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2021 WNBA Schedule Released: Opponents, Dates, Times and More

Joseph Zucker@@JosephZuckerFeatured ColumnistApril 13, 2021

Seattle Storm guard Sue Bird shows the trophy to some of her teammates after the team defeated the Las Vegas Aces to win the WNBA championship Tuesday, Oct. 6, 2020, in Bradenton, Fla. (AP Photo/Chris O'Meara)
Chris O'Meara/Associated Press

The WNBA released its regular-season schedule for the 2021 campaign Tuesday with four games set to open play May 14.

The Commissioner's Cup, which was shelved during the shortened 2020 season, will make its debut in 2021. The event will run concurrently with the regular season and crown a champion separate from the outcome of the WNBA Finals.

As the Summer Olympics in Tokyo take place midseason, the league will be on hold from July 15 to Aug. 11 before resuming games. The regular season will conclude a little over a month later Sept. 19.

The Seattle Storm enter as the defending champions and are the odds-on favorites (+170) on FanDuel to win another title in 2021.

However, the Storm's repeat bid took a hit in the offseason as Natasha Howard, Sami Whitcomb and Alysha Clark departed in free agencyβ€”Howard and Whitcomb via sign-and-trade deals. Clark subsequently suffered a season-ending Lisfranc injury while playing overseas.

Howard and Clark were vital in helping Seattle finish with the WNBA's best defensive rating (93.3), per WNBA.com, so maintaining that level will be almost impossible.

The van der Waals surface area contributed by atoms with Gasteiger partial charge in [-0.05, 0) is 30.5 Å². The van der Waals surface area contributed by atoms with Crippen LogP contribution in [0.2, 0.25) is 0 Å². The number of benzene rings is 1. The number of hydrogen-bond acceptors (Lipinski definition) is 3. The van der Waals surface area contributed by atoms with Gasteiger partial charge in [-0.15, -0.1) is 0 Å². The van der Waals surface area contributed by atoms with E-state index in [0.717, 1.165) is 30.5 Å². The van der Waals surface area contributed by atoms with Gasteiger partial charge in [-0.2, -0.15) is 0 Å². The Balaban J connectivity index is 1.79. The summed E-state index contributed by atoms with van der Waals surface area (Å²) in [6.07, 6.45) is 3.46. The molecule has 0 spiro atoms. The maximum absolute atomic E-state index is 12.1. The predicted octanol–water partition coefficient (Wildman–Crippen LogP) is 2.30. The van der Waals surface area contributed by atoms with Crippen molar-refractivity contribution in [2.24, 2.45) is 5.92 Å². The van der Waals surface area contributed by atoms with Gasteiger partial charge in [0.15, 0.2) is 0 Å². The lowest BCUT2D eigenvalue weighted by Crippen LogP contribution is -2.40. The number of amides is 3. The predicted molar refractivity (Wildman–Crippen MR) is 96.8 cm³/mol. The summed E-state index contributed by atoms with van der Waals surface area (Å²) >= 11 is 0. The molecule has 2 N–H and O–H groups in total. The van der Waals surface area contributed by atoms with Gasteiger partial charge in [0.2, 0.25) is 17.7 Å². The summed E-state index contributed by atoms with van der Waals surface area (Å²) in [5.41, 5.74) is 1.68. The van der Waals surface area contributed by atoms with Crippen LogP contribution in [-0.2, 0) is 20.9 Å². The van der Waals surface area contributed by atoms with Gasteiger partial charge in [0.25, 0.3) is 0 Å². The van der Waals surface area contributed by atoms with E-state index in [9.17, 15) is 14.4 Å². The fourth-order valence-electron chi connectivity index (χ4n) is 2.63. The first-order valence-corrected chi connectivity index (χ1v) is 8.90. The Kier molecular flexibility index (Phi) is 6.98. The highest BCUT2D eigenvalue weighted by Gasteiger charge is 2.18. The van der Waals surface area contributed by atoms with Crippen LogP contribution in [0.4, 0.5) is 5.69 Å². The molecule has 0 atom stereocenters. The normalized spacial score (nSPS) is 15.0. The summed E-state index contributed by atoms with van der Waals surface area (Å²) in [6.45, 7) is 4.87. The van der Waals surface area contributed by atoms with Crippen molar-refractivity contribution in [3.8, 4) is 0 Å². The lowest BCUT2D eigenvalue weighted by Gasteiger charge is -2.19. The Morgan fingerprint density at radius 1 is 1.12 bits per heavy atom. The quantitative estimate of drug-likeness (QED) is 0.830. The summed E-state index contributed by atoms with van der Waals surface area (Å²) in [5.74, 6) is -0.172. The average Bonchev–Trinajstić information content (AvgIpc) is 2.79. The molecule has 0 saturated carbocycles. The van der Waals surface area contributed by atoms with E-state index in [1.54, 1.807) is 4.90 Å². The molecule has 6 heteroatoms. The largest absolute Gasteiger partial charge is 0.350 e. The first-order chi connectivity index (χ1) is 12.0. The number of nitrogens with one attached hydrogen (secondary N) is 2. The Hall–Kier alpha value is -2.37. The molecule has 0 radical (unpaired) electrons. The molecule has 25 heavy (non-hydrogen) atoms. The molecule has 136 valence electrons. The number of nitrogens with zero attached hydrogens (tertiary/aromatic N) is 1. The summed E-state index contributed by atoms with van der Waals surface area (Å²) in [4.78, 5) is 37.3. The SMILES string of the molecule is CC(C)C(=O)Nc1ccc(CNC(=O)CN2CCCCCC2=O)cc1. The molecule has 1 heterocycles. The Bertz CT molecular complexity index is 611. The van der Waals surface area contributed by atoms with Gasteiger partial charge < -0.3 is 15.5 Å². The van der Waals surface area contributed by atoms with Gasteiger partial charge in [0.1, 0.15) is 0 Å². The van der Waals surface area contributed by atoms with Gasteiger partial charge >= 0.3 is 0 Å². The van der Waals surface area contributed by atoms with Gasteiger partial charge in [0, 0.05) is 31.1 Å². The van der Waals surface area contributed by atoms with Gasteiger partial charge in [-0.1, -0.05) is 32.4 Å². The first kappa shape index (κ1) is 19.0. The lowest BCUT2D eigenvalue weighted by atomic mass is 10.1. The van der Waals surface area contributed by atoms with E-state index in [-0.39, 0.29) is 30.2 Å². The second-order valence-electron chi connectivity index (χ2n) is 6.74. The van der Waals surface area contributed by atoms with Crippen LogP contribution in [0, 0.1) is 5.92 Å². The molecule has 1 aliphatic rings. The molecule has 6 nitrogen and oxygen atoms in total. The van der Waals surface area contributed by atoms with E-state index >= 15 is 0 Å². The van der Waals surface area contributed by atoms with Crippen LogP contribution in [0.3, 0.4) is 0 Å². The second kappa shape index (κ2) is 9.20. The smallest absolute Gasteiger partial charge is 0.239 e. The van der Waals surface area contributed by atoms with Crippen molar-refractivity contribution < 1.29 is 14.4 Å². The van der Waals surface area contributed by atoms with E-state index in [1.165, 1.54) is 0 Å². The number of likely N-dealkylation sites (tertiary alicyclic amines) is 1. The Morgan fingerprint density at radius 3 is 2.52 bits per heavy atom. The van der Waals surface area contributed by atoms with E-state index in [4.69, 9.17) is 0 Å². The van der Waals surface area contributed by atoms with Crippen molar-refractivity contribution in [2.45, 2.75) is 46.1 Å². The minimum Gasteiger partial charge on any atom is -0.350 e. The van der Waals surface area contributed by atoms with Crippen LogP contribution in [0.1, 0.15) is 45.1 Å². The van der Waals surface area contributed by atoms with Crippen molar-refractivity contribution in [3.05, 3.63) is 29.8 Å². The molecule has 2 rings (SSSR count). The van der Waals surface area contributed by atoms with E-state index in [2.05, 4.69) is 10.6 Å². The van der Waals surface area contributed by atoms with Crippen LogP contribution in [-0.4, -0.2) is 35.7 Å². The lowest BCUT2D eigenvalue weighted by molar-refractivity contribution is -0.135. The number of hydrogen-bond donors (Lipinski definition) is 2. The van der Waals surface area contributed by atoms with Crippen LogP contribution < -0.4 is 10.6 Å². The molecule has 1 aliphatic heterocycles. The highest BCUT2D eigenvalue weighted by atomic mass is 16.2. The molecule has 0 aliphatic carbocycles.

The Storm's first big test will come May 15 against the Las Vegas Aces.

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With Seattle likely to take a step backward, the Aces figure to be the team at the top of the league. Las Vegas lost Kayla McBride but added Chelsea Gray. As well, Kelsey Plum and Liz Cambage reenter the fold after missing the 2020 season.

The franchise already boasted 2020 MVP A'ja Wilson, who averaged 20.5 points and 8.5 rebounds.

Las Vegas' first clash with the Washington Mystics on June 5 could be an early sign of who will be in pole position in the WNBA title race.

The Mystics appeared to have the perfect solution for replacing Aerial Powers when they signed Clark. The timing of Clark's injury made it impossible to pivot to another similar alternative.

Still, Washington was without Natasha Cloud, Elena Delle Donne and Tina Charles and still qualified for the playoffs in 2020. While Emma Meesseman's status remains unclear, the Mystics have the pieces to make a Finals run.

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